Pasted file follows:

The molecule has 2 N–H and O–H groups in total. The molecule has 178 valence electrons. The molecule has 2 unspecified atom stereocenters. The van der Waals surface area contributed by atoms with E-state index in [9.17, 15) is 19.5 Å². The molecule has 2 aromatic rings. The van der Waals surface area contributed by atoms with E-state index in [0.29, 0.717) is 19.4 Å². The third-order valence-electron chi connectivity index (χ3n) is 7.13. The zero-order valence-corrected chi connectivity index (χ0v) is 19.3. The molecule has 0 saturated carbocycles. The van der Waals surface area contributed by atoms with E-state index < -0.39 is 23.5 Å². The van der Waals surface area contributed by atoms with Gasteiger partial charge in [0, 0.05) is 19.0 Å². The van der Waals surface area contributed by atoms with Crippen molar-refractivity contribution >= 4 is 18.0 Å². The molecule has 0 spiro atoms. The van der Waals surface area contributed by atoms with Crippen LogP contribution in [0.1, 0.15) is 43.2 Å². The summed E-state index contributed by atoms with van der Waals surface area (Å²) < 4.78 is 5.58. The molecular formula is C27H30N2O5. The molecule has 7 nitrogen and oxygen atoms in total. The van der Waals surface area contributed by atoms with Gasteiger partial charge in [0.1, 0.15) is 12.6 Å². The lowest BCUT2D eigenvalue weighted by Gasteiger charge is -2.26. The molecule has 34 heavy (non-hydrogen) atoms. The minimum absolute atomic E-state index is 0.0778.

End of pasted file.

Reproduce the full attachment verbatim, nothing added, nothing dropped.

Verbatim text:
The molecule has 2 N–H and O–H groups in total. The molecule has 178 valence electrons. The molecule has 2 unspecified atom stereocenters. The van der Waals surface area contributed by atoms with E-state index in [9.17, 15) is 19.5 Å². The molecule has 2 aromatic rings. The van der Waals surface area contributed by atoms with E-state index in [0.29, 0.717) is 19.4 Å². The third-order valence-electron chi connectivity index (χ3n) is 7.13. The zero-order valence-corrected chi connectivity index (χ0v) is 19.3. The molecule has 0 saturated carbocycles. The van der Waals surface area contributed by atoms with E-state index < -0.39 is 23.5 Å². The van der Waals surface area contributed by atoms with Gasteiger partial charge in [0, 0.05) is 19.0 Å². The van der Waals surface area contributed by atoms with Crippen molar-refractivity contribution >= 4 is 18.0 Å². The molecule has 0 spiro atoms. The van der Waals surface area contributed by atoms with Crippen LogP contribution in [0.1, 0.15) is 43.2 Å². The summed E-state index contributed by atoms with van der Waals surface area (Å²) < 4.78 is 5.58. The molecular formula is C27H30N2O5. The molecule has 7 nitrogen and oxygen atoms in total. The van der Waals surface area contributed by atoms with Gasteiger partial charge in [0.1, 0.15) is 12.6 Å². The lowest BCUT2D eigenvalue weighted by Gasteiger charge is -2.26. The molecule has 34 heavy (non-hydrogen) atoms. The minimum absolute atomic E-state index is 0.0778.